Virginia has now participated in six auctions brokered by the Regional Greenhouse Gas Initiative, an interstate compact that seeks to incentivize investment in new sources of power generation that produce fewer greenhouse gas emissions. The Commonwealth joined the program in 2020 and legacy generators of electricity must purchase credits to exceed caps authorized by the General Assembly that year.
The latest auction was held earlier this month, and Virginia will receive $76,418,182.90. By the terms of the state code, Virginia will direct 45 percent to the Community Flood Preparedness Fund and 50 percent to support energy efficiency programs for low-income households.
In a one-sentence order issued last night, the United States Supreme Court has cleared the way for the federal government to study the “social cost” of greenhouse gas emissions.
“It is essential that agencies capture the full costs of greenhouse gas emissions as accurately as possible, including by taking global damages into account,” reads Section 5 of an executive order issued by President Joe Biden on January 20, 2021.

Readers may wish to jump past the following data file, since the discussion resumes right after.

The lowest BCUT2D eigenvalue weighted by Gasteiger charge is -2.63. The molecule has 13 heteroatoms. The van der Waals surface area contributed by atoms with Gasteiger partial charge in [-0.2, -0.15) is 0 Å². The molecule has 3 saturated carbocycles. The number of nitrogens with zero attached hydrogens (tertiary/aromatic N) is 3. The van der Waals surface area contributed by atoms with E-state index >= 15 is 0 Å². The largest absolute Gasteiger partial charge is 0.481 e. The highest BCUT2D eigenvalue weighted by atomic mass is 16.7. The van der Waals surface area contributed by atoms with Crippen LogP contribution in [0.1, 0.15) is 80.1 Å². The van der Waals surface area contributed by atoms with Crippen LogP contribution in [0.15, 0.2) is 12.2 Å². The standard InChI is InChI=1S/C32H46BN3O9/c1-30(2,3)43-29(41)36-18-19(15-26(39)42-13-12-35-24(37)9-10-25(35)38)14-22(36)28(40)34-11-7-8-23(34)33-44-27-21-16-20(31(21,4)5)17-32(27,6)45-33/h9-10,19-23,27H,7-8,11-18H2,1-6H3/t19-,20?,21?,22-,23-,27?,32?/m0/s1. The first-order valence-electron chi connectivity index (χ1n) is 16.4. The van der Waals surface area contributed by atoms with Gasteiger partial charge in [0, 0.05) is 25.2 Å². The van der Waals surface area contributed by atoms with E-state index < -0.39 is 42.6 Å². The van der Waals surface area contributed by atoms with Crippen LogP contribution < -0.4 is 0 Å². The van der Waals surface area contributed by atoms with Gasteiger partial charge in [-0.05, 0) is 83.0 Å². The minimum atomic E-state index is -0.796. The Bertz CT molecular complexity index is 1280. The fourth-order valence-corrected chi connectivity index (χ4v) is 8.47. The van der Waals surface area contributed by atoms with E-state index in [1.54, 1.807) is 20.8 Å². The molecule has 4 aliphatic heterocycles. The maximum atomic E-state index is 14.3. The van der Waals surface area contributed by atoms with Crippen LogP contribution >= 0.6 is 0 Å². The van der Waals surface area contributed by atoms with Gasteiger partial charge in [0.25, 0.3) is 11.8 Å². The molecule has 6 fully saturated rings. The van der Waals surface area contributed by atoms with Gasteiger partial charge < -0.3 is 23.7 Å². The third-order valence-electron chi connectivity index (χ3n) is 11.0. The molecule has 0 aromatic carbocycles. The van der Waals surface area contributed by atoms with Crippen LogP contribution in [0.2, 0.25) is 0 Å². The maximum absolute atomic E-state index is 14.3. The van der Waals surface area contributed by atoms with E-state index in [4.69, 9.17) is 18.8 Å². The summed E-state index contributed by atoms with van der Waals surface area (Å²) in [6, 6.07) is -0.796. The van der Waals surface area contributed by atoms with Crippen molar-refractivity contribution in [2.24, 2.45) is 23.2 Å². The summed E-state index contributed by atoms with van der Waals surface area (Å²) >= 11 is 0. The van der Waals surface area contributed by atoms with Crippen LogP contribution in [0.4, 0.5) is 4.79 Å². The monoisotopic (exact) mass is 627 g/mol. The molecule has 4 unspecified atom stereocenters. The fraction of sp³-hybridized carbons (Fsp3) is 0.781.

The Albemarle Board of Supervisors adopted a Climate Action Plan in October 2020 to help guide the county’s efforts to reduce greenhouse gas emissions by 45 percent of a baseline by the year 2030. That’s the first step before a second goal to be carbon neutral by 2050 and the baseline is derived from the year 2008.
Albemarle Climate Program Coordinator Gabe Dayley began his journey through the county advisory panels by asking the Crozet Community Advisory Committee what their first thoughts are when thinking about climate action and what he might have as an update. (review Dayley’s presentation)
“I’ll jump in because I hope that I will hear some real substantive things that we’re going to do and not just talk about them,” said Supervisor Ann Mallek.
Last May, the Community Climate Collaborative formed the Green Business Alliance to encourage sixteen companies to take steps to reduce greenhouse gas emissions. The goal is to reduce their collective emissions by 45 percent by 2025, five years ahead of when both Albemarle County and Charlottesville pledged to meet the same objective.
This morning the nonprofit entity reports the group has a collective 28 percent reduction in the first year since a baseline was established.
“Comparing 2021 emissions to the baseline year, which varies by member, the [Green Business Alliance] Boffset a total of 4,800 metric tons of CO2-equivalent,” reads their press release.